Rest assured, Brother Gregory

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So, here I am trying to come up with the words to describe my sadness since Gregory Lenoir Allman began his journey into the spiritual realm last week.

Reflecting back to the first time I heard that soul-piercing voice just annihilating Sonny Boy Williamson’s “One Way Out” and punching me in my 15-year-old gut that music was gonna be my road that goes on forever, on the true blue real.

Turning the clock back to the “Enlightened Rogues” tour of ’79 into ’80, on that bus with Red Dog, Buford Smith, Robert the guitar tech and the rest of a road bunch traveling city to city learning the nuts and bolts of the music business loading equipment in and out for the greatest live band that ever took a stage… and smiling remembrance to our sacred mantra, what goes on the road stays on the road.

Stepping back into my buddy’s kitchen after a show in Fort Lauderdale recalling Gregory and I chatting about blues, rough gravelly singing voices, playing music, life in general, and names in his little black book of home phone numbers that included Willie Dixon, Muddy Waters, President Jimmy Carter, and Stevie Nicks… “She’s so fine!” I can still hear Gregory vocalize his own star crush on the lovely Ms. Nicks with seven, yes, seven young beautiful ladies who had followed him back to my buddy’s home for a dip in the pool.

Recalling the nickname Gregory tagged on me – Grizz.

Transporting back to that Holiday Inn lounge hanging with the road crew plus Gregory, Dickey, Butch and Danny Toler with a schlock top-40 band on a cheesy tinsel-lighted stage suddenly breaking into “Stormy Monday.” “C’mon, Grizz,” was all I heard as I followed Gregory and Dickey into the first and only takeover of a stage I’ve ever been party to where an awestruck band just surrendered their guitar, keyboard, and drum sticks on the spot.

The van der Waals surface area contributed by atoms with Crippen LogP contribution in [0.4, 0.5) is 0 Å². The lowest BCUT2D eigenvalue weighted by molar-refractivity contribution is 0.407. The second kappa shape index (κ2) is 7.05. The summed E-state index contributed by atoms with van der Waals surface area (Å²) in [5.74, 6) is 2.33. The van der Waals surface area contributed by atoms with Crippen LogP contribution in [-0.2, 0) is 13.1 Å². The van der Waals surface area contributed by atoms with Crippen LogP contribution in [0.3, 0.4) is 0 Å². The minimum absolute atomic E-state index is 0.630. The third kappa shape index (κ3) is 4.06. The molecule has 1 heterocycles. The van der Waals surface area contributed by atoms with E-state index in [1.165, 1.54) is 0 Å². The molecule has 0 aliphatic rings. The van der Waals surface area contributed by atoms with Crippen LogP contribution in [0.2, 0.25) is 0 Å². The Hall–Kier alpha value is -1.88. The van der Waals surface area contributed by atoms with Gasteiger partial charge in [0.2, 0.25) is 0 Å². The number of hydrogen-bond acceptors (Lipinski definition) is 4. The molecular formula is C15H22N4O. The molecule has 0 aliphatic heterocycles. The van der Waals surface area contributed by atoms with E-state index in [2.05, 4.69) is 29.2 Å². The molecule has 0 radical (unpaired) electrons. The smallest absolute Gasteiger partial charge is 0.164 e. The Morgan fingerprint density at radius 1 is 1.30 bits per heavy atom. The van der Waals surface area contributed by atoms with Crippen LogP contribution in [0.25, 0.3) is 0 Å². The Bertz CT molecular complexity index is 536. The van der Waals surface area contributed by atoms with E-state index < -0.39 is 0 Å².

The last time our paths crossed, in 1994 the very day the Allman Brothers had been told they were being inducted into the Rock ‘N’ Roll Hall of Fame, I had just stepped off Dickey’s bus into a hallway behind the old Sunrise Musical Theater in Fort Lauderdale when I spotted Gregory walking toward the dressing rooms. “What’s happenin’, Grizz?” stopped me in my tracks. Thinking how my idol still remembered me after at least a dozen or so years of meeting thousands of strange faces every night still sends a chill through my soul.

No words needed. Not now, two days into Gregory’s spiritual transition. I’m on my deck at home in South Bend under a beautiful blue sky that Dickey himself may have sung about. Steaks are on the grill, and “Midnight Rider” has just come on Pandora when a little cloud appears directly overhead and shares my tears with a gentle strain of rain drops sprinkling down as if they are meant just for me.

“Keep on keepin’ on, Grizz…”

I’m on it, Brother, in your spirit, gypsy flyin’ from coast to coast…

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